“There’s a giant on the beach!”
When a sailor named Gulliver washes ashore on the island of Lilliput, he finds himself in the midst of a rivalry between the King of Lilliput and the King of Blefiscu.
Gulliver’s Travels holds historical distinction as the first feature length animated film made by a studio other than Disney. Unfortunately, the heads of Fleischer Studios (responsible for Popeye and Betty Boop) were pressured into trying to repeat the success of Disney’s Snow White and the Seven Dwarfs (1937), and this film comes across as a mostly pale imitation. The narrative is irredeemably weak, the songs are instantly forgettable, and — as in the Fleischer Brothers’ second and last animated feature, Hoppity Goes to Town (1941) — there isn’t a strong central protagonist: none of the Lilliputians are particularly appealing, and Gulliver himself doesn’t even speak until nearly halfway through the movie. On the other hand, there are a few redeeming elements in the film, including the unusual rotoscoping process used to animate Gulliver himself, and the sequence in which the Lilliputians collectively work to haul Gulliver off the beach. Ultimately, while Gulliver’s Travels falls short of status as a true classic, it remains must-see viewing simply for its place in animated cinematic history.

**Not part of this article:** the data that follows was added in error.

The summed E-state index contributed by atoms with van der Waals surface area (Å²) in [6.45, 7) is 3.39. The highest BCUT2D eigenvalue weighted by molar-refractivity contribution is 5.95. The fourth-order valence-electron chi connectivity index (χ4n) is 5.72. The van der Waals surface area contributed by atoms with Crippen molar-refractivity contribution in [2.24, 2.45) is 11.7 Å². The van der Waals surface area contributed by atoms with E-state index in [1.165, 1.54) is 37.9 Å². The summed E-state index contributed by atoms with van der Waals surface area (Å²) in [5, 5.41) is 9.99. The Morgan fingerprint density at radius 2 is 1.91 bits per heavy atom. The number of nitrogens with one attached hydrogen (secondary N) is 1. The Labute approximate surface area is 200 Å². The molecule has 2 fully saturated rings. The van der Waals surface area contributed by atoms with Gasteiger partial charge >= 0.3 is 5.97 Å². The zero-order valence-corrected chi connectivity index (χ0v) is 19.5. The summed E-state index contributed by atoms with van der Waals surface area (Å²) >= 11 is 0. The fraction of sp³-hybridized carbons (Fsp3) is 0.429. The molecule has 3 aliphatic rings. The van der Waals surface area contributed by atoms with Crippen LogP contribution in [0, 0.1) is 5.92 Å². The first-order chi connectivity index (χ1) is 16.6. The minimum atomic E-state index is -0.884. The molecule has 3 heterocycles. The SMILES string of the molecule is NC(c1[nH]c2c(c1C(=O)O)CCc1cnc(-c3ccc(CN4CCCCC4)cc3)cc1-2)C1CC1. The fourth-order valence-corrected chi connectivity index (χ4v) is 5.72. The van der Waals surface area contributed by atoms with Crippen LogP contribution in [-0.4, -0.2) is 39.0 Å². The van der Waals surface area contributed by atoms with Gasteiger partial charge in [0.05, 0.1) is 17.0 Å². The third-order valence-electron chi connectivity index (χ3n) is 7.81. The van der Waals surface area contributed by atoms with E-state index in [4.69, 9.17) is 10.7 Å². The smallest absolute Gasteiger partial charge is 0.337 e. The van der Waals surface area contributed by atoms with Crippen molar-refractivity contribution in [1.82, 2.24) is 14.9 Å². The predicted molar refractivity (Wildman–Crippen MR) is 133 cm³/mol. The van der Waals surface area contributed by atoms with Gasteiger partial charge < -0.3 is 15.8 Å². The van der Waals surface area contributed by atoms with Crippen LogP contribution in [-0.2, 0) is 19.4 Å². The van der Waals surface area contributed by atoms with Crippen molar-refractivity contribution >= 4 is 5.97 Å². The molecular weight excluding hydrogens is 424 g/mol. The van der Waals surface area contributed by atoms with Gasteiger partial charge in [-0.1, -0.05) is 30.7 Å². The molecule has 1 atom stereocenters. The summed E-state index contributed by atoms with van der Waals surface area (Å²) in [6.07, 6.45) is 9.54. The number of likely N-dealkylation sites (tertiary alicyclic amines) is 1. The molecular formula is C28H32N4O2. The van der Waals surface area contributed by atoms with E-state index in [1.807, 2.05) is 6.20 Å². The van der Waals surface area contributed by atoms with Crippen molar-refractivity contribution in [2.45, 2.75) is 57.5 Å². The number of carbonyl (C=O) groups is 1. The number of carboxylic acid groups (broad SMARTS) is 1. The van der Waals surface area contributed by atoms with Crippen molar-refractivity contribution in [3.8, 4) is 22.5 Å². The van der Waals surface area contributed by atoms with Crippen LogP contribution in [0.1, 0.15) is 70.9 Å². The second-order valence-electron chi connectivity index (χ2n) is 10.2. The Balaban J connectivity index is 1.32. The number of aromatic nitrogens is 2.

Redeeming Qualities and Moments:
- The Lilliputians using remarkable teamwork to tow Gulliver off of the beach
- Interesting early use of rotoscope animation
Yes, simply for its historical status.
Posted on April 19th, 2007 by admin
Filed under: Original Reviews